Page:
Dairy benefits for diabetics


Welcome to another edition of “You’re wrong”, “No, you’re wrong.” Today’s dispute: Should diabetics consume dairy products at all, and if so, in whole-fat or non-fat/low-fat form?

This one has high-confidence, high-conviction advocates all over the place.

“Eliminating dairy cured my diabetes!”

“Adding dairy cured my diabetes!”

Who’s right?

One expert advises most of his patients, diabetic or not, to avoid dairy altogether, because, “[t]he majority of humans naturally stop producing significant amounts of lactase—the enzyme needed to digest lactose, the sugar in milk—sometime between the ages of two and five.”

Fair enough. His concern is lactose intolerance, which causes gas, bloating, and other gut discomfort.

But this isn’t a black-or-white, on-or-off issue

It’s true that some 65 percent of people worldwide—yes, the majority of humans—have “reduced ability” to digest lactose, the naturally occurring sugar in all mammals’ milk.

But it’s tricky to pin down—people have varying degrees of intolerance, from mild to severe. Those who are mildly intolerant might trade a bit of bloating for a bowl of ice cream. Those who are severely intolerant can only gaze wistfully at Ben & Jerry’s in the freezer section.

The American Diabetes Association (ADA) has no problem with diabetics consuming dairy products. They recommend 2–3 daily servings of low-fat milk or other low-fat dairy food such as cheese and yogurt, citing them, rightfully, as good sources of calcium and protein.

OK, except for one thing.

Note the qualifier low-fat. Along with no-fat, it appears not only in the ADA’s recommendation, but also in the US Department of Agriculture’s (USDA)—3 cups a day of no-fat or low-fat milk or yogurt for everyone age nine and older.

And it also shows up in the National Institute of Diabetes and Digestive and Kidney Diseases, which specifies that any dairy intake should be no-fat or low-fat.

No fat, no function

Way over on the other side of the discussion are those of us who recognize that the low-fat/no-fat approach gets it totally wrong.

It’s the fat that carries most of what we need for optimal health. Milk’s fats include monounsaturated fat that can help reduce bad cholesterol, and polyunsaturated fat that’s a great supporter of heart health—one of many vulnerabilities that put diabetics at risk.

Whole cow’s milk also delivers:

  • 30–35 grams of protein per liter
  • Carbs
  • Minerals
  • Essential fatty acids omega-3 and omega 6 that enable and manage billions of cellular interactions
  • Essential vitamins A, B complex, C, D, K, and E.

It’s also important to note, that your body needs fat in order to absorb calcium and vitamin D3.

So, strip away the fat and you’re doing milk’s health benefits a gross disservice.

Take all of this out of milk’s arsenal of nutrients and the machine that is our body slows down.

Prevent? Yes. Reverse? I hope so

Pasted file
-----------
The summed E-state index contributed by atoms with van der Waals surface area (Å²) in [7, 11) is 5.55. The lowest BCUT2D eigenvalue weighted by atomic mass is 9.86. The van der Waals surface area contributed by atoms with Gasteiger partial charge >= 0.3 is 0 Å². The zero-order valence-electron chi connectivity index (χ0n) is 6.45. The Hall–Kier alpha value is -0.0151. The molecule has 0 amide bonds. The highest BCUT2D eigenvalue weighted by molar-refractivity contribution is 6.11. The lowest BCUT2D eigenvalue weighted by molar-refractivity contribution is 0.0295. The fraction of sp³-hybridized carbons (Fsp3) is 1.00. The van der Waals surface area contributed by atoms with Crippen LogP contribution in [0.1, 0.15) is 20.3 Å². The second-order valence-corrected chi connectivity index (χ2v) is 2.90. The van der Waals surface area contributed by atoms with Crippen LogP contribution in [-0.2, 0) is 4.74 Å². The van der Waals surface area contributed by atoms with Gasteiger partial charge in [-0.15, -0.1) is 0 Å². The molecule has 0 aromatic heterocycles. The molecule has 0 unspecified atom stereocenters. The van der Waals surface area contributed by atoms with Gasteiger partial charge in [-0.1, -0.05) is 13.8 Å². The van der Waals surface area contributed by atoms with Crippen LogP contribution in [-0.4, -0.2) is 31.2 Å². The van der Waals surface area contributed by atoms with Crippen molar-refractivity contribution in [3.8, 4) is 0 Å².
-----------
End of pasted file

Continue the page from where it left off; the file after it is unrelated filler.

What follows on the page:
Any number of studies have found that consumption of dairy reduces the risk of becoming diabetic.

One study showed that dairy consumption lowers the risk for insulin resistance, the fundamental cornerstone of diabetes. The research team believes one of dairy’s fatty acids, trans-palmitoleic acid, is the possible heroic compound.

Others agree. In various studies of non-diabetic people, higher levels of trans-palmitoleic acid were associated with not just reduced risk of diabetes, but also several additional excellent outcomes:

  • Lower body-mass index
  • Smaller waist circumference
  • Lower triglyceride levels
  • Lower levels of c-reactive protein (a marker of inflammation)
  • Lower fasting insulin levels
  • Reduced insulin resistance

In 2010, a 10-year study of 3,736 men found that those with the highest blood levels of a type of fatty acid from whole-fat—not nonfat—dairy foods had 60 percent lower chance of developing type 2 diabetes than men with the lowest levels.

As one of the study authors commented, “This is an extremely strong protective effect, stronger than other things we know can be beneficial against diabetes.”

I hope that dairy for people already diabetic would work some similar magic. There’s not yet sufficient research to convince me or the larger, more skeptical medical community.

But I think that day will come.

Meanwhile, what should you do?

First, make sure your next checkup includes all the blood work and other tests that can spot the suggestion or presence of prediabetes or diabetes.

If you’re healthy, keep doing what you’re doing. If you’re not a perfect eater or exerciser—and who among us is—try to be “more perfect.” When it comes to dairy products, I recommend upping your intake of fermented products—yogurt, kefir and some cheeses (cheddar has little to no lactose). Fermentation naturally eliminates much of the lactose in those and other products without diminishing their essential nutrients.

If lifestyle and ethnic background put you in an “at-risk” group, measure your tolerance of dairy products. No need to question whether dairy should be eliminated. As far as I’m concerned, the health-improving power of dairy products isn’t the question.

Dairy should be dialed up or down depending on your tolerance. As I said earlier, moderate intolerance opens the door to moderate consumption. Severe intolerance could mean strict limits on dairy intake.

For diabetics who aren’t lactose intolerant, I recommend getting 40 percent of daily caloric intake from fat, including whole-fat dairy.

As always, you’re in charge of your health.



Last Updated: August 16, 2018
Originally Published: February 1, 2017